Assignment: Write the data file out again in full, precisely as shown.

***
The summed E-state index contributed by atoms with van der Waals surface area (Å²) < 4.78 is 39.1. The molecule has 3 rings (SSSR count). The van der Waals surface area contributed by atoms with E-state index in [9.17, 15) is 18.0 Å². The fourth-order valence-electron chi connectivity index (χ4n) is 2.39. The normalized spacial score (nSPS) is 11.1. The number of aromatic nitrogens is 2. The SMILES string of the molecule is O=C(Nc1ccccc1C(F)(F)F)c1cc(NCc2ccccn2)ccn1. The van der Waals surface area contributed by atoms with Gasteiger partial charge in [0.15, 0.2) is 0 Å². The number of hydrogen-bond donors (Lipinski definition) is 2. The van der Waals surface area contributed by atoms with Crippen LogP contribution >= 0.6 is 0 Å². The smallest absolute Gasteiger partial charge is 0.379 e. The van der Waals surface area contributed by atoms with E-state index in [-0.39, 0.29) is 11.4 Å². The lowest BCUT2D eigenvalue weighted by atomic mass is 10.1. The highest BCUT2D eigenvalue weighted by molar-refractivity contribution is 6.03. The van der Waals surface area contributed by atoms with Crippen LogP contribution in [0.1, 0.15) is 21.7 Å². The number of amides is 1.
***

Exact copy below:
The summed E-state index contributed by atoms with van der Waals surface area (Å²) < 4.78 is 39.1. The molecule has 3 rings (SSSR count). The van der Waals surface area contributed by atoms with E-state index in [9.17, 15) is 18.0 Å². The fourth-order valence-electron chi connectivity index (χ4n) is 2.39. The normalized spacial score (nSPS) is 11.1. The number of aromatic nitrogens is 2. The SMILES string of the molecule is O=C(Nc1ccccc1C(F)(F)F)c1cc(NCc2ccccn2)ccn1. The van der Waals surface area contributed by atoms with Gasteiger partial charge in [0.15, 0.2) is 0 Å². The number of hydrogen-bond donors (Lipinski definition) is 2. The van der Waals surface area contributed by atoms with Crippen LogP contribution >= 0.6 is 0 Å². The smallest absolute Gasteiger partial charge is 0.379 e. The van der Waals surface area contributed by atoms with E-state index in [-0.39, 0.29) is 11.4 Å². The lowest BCUT2D eigenvalue weighted by atomic mass is 10.1. The highest BCUT2D eigenvalue weighted by molar-refractivity contribution is 6.03. The van der Waals surface area contributed by atoms with Crippen LogP contribution in [0.1, 0.15) is 21.7 Å². The number of amides is 1.